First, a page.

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dity, does not conform to the cost of production in the country from which the commodity comes. Suppose now a change in that cost of production; an improvement, for example, in the process of manufacture. Will the benefit of the improvement be fully participated in by other countries? Will the commodity be sold as much cheaper to foreigners, as it is produced cheaper at home? This question, and the considerations which must be entered into in order to resolve it, are well adapted to try the worth of the theory.
Let us first suppose, that the improvement is of a nature to create a new branch of export: to make foreigners resort to the country for a commodity which they had previously produced at home. On this supposition, the foreign demand for the productions of the country is increased ; which necessarily alters the international values to its advantage, and to the disadvantage of foreign countries, who, therefore, though they participate in the benefit of the new product, must purchase that benefit by paying for all the other productions of the country at a dearer rate than before. How much dearer, will depend on the degree necessary for re-establishing, under these new conditions, the Equation of International Demand. These consequences follow in a very obvious manner from the law of international values, and I shall not occupy space in illustrating them, but shall pass to the more frequent case, of an improvement which does not create a new article of export, but lowers the cost of production of something which the country already exported.
It being advantageous, in discussions of this complicated nature, to employ definite numerical amounts, we shall return to our original example. Ten yards of cloth, if produced in Germany, would require the same amount of labour and capital as twenty yards of linen ; but, by the play of international demand, they can be obtained from England for seventeen. Suppose now, that by a mechanical improvement made in Germany, and not capable of being transferred to England, the same quantity of labour and capital which
produced twenty yards of linen, is enabled to produce thirty. Linen falls one-third in value in the German market, as compared with other commodities produced in Germany. Will it also fall one-third as compared with English cloth, thus giving to England, in common with Germany, the full benefit of the improvement? Or (ought we not rather to say), since the cost to England of obtaining linen was not regulated by the cost to Germany of producing it, and since England, accordingly, did not get the entire benefit even of the twenty yards which Germany could have given for ten yards of cloth, but only obtained seventeen—why should she now obtain more, merely because this theoretical limit is removed ten degrees further off?
It is evident that in the outset, the improvement will lower the value of linen in Germany, in relation to all other commodities in the German market, including, among the rest, even the imported commodity, cloth. If 10 yards of cloth previously exchanged for 17 yards of linen, they will now exchange for half as much more, or 25£ yards. But whether they will continue to do so, will depend on the effect which this increased cheapness of linen produces on the international demand. The demand for linen in England could scarcely fail to be increased. But it might be increased either in proportion to the cheapness, or in a greater proportion than the cheapness, or in a less proportion.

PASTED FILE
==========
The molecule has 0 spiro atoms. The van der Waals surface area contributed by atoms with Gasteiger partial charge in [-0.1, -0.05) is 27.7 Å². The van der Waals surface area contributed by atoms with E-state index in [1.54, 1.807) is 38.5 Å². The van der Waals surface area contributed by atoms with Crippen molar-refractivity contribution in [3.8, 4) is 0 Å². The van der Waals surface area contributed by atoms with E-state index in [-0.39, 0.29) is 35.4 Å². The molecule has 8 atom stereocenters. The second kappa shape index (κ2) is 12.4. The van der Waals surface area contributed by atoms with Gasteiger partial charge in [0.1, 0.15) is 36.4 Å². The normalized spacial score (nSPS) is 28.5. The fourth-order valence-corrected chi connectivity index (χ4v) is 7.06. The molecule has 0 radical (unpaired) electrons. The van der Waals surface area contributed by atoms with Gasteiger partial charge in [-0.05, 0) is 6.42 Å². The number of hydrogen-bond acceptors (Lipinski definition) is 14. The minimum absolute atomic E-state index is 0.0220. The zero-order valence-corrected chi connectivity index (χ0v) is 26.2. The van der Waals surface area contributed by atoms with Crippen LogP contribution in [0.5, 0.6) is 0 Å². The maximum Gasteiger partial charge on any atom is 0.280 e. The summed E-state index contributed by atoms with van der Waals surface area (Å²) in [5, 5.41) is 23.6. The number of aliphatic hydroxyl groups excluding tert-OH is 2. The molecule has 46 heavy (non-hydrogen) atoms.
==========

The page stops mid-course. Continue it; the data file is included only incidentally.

If the demand was increased in the same proportion with the cheapness, England would take as many times 25i yards of linen, as the number of times 17 yards which she took previously. She would expend in linen exactly as much of cloth, or of the equivalents of cloth, as much in short of the collective income of her people, as she did before. Germany, on her part, would probably require, at that rate of interchange, the same quantity of cloth as before, because it would in reality cost her ex actly as much ; 25£ yards of linen being now of the same value in her market, as 17 yards were before. In this case, therefore, 10 yards of cloth for 25J of linen is the rate of interchange which Under these new conditions would restore the equation of international demand ; and England would obtain linen one-third cheaper than before, being the same advantage as was obtained by Germany.
It might happen, however, that this great cheapening of linen would increase the demand for it in England in a greater ratio than the increase of cheapness; and that if she before wanted 1000 times 17 yards, she would now require more than 1000 times 25| yards to satisfy her demand. If so, the equation of international demand cannot establish itself at that rate of interchange; to pay for the linen England must offer cloth on more advantageous terms: say, for example, 10 yards for 21 of linen; so that England will not have the full benefit of the improvement in the production of linen, while Germany, in addition to that benefit, will also pay less for cloth. But again, it is possible that England might not desire to increase her consumption of linen in even so great a proportion as that of the increased cheapness; she might not desire so great a quantity as 1000 times 25J yards: and in that case Germany must force a demand, by offering more than 254 yards of linen for 10 of cloth; linen will be cheapened in England in a still greater degree than in Germany; while Germany will obtain cloth on more unfavourable terms, and at a higher exchange value than before.